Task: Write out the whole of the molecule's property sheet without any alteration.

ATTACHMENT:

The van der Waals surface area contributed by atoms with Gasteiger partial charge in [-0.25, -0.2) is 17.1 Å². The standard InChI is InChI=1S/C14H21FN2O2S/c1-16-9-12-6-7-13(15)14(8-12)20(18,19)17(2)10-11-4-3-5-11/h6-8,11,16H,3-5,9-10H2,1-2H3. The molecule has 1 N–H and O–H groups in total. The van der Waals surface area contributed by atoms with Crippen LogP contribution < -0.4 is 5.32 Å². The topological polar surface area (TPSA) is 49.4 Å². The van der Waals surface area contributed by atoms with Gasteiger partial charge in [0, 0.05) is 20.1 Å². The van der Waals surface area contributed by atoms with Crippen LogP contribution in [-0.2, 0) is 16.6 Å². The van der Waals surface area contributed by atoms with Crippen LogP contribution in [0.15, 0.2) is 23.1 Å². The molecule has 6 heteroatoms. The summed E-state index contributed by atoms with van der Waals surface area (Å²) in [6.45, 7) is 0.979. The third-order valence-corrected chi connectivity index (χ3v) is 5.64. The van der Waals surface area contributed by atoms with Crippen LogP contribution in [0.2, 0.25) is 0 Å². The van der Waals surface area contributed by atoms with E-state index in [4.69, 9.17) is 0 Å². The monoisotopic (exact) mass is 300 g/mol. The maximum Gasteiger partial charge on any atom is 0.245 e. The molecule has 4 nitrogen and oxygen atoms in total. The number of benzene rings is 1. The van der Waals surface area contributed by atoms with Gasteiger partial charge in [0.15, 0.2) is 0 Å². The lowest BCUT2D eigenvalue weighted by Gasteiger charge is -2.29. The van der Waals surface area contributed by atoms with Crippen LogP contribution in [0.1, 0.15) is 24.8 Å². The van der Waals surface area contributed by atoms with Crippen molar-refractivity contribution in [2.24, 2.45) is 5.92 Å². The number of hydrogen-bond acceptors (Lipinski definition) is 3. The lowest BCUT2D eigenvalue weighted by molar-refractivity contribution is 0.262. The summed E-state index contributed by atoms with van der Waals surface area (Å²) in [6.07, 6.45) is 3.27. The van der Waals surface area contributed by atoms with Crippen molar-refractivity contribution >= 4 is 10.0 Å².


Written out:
The van der Waals surface area contributed by atoms with Gasteiger partial charge in [-0.25, -0.2) is 17.1 Å². The standard InChI is InChI=1S/C14H21FN2O2S/c1-16-9-12-6-7-13(15)14(8-12)20(18,19)17(2)10-11-4-3-5-11/h6-8,11,16H,3-5,9-10H2,1-2H3. The molecule has 1 N–H and O–H groups in total. The van der Waals surface area contributed by atoms with Crippen LogP contribution < -0.4 is 5.32 Å². The topological polar surface area (TPSA) is 49.4 Å². The van der Waals surface area contributed by atoms with Gasteiger partial charge in [0, 0.05) is 20.1 Å². The van der Waals surface area contributed by atoms with Crippen LogP contribution in [-0.2, 0) is 16.6 Å². The van der Waals surface area contributed by atoms with Crippen LogP contribution in [0.15, 0.2) is 23.1 Å². The molecule has 6 heteroatoms. The summed E-state index contributed by atoms with van der Waals surface area (Å²) in [6.45, 7) is 0.979. The third-order valence-corrected chi connectivity index (χ3v) is 5.64. The van der Waals surface area contributed by atoms with Crippen LogP contribution in [0.2, 0.25) is 0 Å². The van der Waals surface area contributed by atoms with E-state index in [4.69, 9.17) is 0 Å². The monoisotopic (exact) mass is 300 g/mol. The maximum Gasteiger partial charge on any atom is 0.245 e. The molecule has 4 nitrogen and oxygen atoms in total. The number of benzene rings is 1. The van der Waals surface area contributed by atoms with Gasteiger partial charge in [0.15, 0.2) is 0 Å². The lowest BCUT2D eigenvalue weighted by Gasteiger charge is -2.29. The van der Waals surface area contributed by atoms with Crippen LogP contribution in [0.1, 0.15) is 24.8 Å². The van der Waals surface area contributed by atoms with Crippen molar-refractivity contribution in [2.24, 2.45) is 5.92 Å². The number of hydrogen-bond acceptors (Lipinski definition) is 3. The lowest BCUT2D eigenvalue weighted by molar-refractivity contribution is 0.262. The summed E-state index contributed by atoms with van der Waals surface area (Å²) in [6.07, 6.45) is 3.27. The van der Waals surface area contributed by atoms with Crippen molar-refractivity contribution >= 4 is 10.0 Å².